Research
Print page Print page
Switch language
The Capital Region of Denmark - a part of Copenhagen University Hospital
Published

Effects of muscarinic M1 and M4 acetylcholine receptor stimulation on extinction and reinstatement of cocaine seeking in male mice, independent of extinction learning

Research output: Contribution to journalJournal articleResearchpeer-review

  1. Three weeks of SSRI administration enhances the visual perceptual threshold - a randomized placebo-controlled study

    Research output: Contribution to journalJournal articleResearchpeer-review

  2. Tryptophan depletion affects compulsive behaviour in rats: strain dependent effects and associated neuromechanisms

    Research output: Contribution to journalJournal articleResearchpeer-review

  3. The cardiac safety of aripiprazole treatment in patients at high risk for torsade: a systematic review with a meta-analytic approach

    Research output: Contribution to journalJournal articleResearchpeer-review

  1. Ketogenic Diet Suppresses Alcohol Withdrawal Syndrome in Rats

    Research output: Contribution to journalJournal articleResearchpeer-review

  2. Physiological roles of CNS muscarinic receptors gained from knockout mice

    Research output: Contribution to journalReviewResearchpeer-review

  3. The glucagon-like peptide 1 receptor agonist Exendin-4 decreases relapse-like drinking in socially housed mice

    Research output: Contribution to journalJournal articleResearchpeer-review

  4. Muscarinic receptor M4 positive allosteric modulators attenuate central effects of cocaine

    Research output: Contribution to journalJournal articleResearchpeer-review

  5. Effects of Acute and Chronic Treatments with Dopamine D2 and D3 Receptor Ligands on Cocaine versus Food Choice in Rats

    Research output: Contribution to journalJournal articleResearchpeer-review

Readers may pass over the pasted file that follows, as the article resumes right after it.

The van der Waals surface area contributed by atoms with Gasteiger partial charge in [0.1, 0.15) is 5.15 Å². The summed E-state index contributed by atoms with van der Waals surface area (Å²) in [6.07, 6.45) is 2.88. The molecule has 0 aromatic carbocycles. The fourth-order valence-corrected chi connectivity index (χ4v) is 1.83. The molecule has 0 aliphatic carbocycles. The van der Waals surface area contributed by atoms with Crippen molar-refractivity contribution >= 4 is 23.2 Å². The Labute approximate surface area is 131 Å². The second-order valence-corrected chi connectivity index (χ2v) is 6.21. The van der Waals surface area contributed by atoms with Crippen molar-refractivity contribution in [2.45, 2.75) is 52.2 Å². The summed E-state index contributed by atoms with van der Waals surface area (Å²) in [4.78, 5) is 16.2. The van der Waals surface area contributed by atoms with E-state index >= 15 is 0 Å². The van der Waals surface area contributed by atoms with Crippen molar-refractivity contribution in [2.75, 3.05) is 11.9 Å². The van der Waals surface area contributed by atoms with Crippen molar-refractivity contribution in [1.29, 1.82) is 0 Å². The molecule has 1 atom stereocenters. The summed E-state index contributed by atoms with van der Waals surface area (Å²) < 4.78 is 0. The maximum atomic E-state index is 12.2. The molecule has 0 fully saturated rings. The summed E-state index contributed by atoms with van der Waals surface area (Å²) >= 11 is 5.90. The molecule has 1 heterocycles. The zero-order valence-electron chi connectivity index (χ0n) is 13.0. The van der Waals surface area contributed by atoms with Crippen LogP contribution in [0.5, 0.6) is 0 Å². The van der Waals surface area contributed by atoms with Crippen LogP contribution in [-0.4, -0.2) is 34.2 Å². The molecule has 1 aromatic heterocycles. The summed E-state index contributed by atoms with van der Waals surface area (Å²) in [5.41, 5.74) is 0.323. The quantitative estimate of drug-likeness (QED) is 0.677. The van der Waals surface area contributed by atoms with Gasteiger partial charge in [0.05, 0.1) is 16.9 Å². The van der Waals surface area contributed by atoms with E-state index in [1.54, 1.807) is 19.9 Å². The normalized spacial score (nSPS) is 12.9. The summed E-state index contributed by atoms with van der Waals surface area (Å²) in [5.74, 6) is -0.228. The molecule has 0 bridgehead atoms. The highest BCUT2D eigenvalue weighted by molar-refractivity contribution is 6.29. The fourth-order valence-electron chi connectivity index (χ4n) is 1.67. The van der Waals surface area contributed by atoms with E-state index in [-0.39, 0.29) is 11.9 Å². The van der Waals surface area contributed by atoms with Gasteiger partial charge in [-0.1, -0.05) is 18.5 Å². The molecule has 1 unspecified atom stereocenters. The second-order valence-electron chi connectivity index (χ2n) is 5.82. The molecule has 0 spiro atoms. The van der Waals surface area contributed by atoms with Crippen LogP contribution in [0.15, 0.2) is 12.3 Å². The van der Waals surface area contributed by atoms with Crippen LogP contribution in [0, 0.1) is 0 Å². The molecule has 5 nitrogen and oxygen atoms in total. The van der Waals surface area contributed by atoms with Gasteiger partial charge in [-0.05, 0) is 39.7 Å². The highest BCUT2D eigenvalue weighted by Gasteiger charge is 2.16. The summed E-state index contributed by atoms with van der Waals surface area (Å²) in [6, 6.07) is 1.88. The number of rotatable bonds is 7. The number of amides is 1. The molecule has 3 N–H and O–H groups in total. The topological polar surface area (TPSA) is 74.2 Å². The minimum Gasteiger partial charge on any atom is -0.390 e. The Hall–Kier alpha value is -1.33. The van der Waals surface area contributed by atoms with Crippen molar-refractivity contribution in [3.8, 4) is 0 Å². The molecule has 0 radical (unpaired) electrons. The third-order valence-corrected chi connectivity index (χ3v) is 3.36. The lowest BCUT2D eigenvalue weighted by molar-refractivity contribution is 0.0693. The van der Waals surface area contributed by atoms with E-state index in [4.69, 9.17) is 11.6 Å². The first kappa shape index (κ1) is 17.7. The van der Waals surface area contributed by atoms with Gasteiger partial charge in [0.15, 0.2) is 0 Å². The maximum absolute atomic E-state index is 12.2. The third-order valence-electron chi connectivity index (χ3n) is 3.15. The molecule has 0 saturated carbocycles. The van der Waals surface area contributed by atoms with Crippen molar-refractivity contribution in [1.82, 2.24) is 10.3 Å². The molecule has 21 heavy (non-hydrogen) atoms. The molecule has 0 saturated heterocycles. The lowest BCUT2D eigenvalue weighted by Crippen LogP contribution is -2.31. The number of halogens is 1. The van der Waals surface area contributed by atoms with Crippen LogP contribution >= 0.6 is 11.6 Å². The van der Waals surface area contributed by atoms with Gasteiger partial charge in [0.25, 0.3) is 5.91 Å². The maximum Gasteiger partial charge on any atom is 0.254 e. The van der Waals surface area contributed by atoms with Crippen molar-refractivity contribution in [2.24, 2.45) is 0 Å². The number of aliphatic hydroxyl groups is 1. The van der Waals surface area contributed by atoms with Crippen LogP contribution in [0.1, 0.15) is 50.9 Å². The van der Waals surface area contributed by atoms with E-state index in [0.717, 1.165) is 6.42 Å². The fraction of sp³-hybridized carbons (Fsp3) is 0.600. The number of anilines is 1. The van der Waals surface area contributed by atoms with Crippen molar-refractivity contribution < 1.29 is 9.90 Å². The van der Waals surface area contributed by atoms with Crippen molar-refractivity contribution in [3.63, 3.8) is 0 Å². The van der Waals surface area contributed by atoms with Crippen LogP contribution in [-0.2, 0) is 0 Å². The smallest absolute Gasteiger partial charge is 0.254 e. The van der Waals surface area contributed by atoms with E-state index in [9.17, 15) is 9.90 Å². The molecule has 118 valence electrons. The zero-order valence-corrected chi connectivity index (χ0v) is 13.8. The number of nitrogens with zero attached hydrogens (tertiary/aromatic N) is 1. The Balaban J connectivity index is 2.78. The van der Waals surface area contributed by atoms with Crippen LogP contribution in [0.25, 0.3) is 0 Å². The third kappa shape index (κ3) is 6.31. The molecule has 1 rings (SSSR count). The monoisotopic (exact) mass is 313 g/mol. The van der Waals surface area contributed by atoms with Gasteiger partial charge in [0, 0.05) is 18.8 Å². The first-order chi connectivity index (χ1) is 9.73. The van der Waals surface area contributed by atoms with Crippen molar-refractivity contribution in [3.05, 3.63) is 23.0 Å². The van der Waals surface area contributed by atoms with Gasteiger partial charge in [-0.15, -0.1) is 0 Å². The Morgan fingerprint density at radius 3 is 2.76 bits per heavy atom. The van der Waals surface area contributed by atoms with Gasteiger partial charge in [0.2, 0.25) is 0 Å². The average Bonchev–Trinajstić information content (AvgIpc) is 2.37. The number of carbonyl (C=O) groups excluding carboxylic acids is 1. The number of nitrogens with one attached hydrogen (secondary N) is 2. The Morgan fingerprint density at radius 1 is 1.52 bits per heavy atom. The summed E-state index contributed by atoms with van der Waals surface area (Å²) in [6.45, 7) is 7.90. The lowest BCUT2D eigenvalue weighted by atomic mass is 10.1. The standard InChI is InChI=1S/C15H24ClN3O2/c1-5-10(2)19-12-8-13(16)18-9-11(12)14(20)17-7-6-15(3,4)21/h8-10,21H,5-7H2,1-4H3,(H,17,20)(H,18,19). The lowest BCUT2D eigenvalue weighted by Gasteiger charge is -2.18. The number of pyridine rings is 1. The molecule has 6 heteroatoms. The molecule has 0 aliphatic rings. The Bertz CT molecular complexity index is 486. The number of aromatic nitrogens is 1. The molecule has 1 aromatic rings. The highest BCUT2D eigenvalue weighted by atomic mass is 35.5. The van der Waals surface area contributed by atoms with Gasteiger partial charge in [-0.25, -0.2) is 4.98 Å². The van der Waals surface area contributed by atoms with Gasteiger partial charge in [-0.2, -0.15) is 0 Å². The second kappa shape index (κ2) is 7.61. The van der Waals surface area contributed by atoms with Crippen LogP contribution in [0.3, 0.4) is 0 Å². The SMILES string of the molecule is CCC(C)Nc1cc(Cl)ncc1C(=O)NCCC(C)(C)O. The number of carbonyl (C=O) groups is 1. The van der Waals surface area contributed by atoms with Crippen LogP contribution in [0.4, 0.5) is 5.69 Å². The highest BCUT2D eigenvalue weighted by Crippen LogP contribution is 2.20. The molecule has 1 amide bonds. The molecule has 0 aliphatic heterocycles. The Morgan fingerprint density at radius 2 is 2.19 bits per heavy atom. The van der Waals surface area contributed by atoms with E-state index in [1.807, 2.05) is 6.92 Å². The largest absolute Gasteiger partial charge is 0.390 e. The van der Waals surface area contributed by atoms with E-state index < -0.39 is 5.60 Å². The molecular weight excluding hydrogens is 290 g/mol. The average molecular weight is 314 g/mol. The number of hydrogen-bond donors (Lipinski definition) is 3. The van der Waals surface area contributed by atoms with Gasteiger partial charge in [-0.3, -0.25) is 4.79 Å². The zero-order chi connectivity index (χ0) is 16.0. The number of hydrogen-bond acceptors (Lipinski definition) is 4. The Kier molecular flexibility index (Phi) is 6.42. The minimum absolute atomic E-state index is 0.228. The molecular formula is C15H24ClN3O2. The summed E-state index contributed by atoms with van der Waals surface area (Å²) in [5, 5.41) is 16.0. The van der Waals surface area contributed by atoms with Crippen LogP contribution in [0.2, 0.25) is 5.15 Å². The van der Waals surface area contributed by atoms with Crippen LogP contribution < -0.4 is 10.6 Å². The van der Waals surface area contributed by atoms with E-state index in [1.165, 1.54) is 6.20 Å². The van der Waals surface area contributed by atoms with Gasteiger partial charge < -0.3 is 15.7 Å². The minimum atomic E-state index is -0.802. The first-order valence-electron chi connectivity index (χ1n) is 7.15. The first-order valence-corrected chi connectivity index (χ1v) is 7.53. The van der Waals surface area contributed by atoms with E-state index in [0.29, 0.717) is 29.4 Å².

View graph of relations

RATIONALE: Stimulating muscarinic M1/M4 receptors can blunt reinforcing and other effects of cocaine. A hallmark of addiction is continued drug seeking/craving after abstinence and relapse.

OBJECTIVES: We tested whether stimulating M1 and/or M4 receptors could facilitate extinction of cocaine seeking, and whether this was mediated via memory consolidation.

METHODS: Experimentally naïve C57BL/6J mice were allowed to acquire self-administration of intravenous cocaine (1 mg/kg/infusion) under a fixed-ratio 1 schedule of reinforcement. Then, saline was substituted for cocaine until responding extinguished to ≤30% of cocaine-reinforced responding. Immediately after each extinction session, mice received saline, the M1/M4 receptor-preferring agonist xanomeline, the M1 receptor-selective allosteric agonist VU0357017, the M4 receptor-selective positive allosteric modulator VU0152100, or VU0357017 + VU0152100. In additional experiments, xanomeline was administered delayed after the session or in the home cage before extinction training began. In the latter group, reinstatement of responding by a 10-mg/kg cocaine injection was also tested.

RESULTS: Stimulating M1 + M4 receptors significantly expedited extinction from 17.2 sessions to 8.3 using xanomeline or 7.8 using VU0357017 + VU0152100. VU0357017 alone and VU0152100 alone did not significantly modify rates of extinction (12.6 and 14.6 sessions). The effect of xanomeline was fully preserved when administered delayed after or unpaired from extinction sessions (7.5 and 6.4 sessions). Xanomeline-treated mice showed no cocaine-induced reinstatement.

CONCLUSIONS: These findings show that M1/M4 receptor stimulation can decrease cocaine seeking in mice. The effect lasted beyond treatment duration and was not dependent upon extinction learning. This suggests that M1/M4 receptor stimulation modulated or reversed some neurochemical effects of cocaine exposure.

Original languageEnglish
JournalPsychopharmacology
ISSN0033-3158
DOIs
Publication statusPublished - 18 Dec 2017

    Research areas

  • Journal Article

ID: 52616108